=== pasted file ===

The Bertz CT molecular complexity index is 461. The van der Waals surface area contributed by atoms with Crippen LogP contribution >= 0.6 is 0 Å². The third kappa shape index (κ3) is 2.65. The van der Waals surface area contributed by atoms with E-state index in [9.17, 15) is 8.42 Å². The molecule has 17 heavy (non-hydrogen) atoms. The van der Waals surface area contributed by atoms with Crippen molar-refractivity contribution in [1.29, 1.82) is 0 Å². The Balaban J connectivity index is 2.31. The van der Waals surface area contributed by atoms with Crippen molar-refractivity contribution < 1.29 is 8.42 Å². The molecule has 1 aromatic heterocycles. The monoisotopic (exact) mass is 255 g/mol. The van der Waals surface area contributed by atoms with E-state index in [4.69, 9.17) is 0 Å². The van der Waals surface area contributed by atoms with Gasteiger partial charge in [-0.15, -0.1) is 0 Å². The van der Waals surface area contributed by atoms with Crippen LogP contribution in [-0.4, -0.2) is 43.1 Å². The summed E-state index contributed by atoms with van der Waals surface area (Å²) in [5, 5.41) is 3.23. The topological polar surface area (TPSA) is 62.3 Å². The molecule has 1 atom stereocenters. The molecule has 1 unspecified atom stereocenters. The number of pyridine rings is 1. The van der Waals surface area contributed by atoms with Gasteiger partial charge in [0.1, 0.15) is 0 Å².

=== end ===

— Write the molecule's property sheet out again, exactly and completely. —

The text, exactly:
The Bertz CT molecular complexity index is 461. The van der Waals surface area contributed by atoms with Crippen LogP contribution >= 0.6 is 0 Å². The third kappa shape index (κ3) is 2.65. The van der Waals surface area contributed by atoms with E-state index in [9.17, 15) is 8.42 Å². The molecule has 17 heavy (non-hydrogen) atoms. The van der Waals surface area contributed by atoms with Crippen molar-refractivity contribution in [1.29, 1.82) is 0 Å². The Balaban J connectivity index is 2.31. The van der Waals surface area contributed by atoms with Crippen molar-refractivity contribution < 1.29 is 8.42 Å². The molecule has 1 aromatic heterocycles. The monoisotopic (exact) mass is 255 g/mol. The van der Waals surface area contributed by atoms with E-state index in [4.69, 9.17) is 0 Å². The van der Waals surface area contributed by atoms with Gasteiger partial charge in [-0.15, -0.1) is 0 Å². The van der Waals surface area contributed by atoms with Crippen LogP contribution in [-0.4, -0.2) is 43.1 Å². The summed E-state index contributed by atoms with van der Waals surface area (Å²) in [5, 5.41) is 3.23. The topological polar surface area (TPSA) is 62.3 Å². The molecule has 1 atom stereocenters. The molecule has 1 unspecified atom stereocenters. The number of pyridine rings is 1. The van der Waals surface area contributed by atoms with Gasteiger partial charge in [0.1, 0.15) is 0 Å².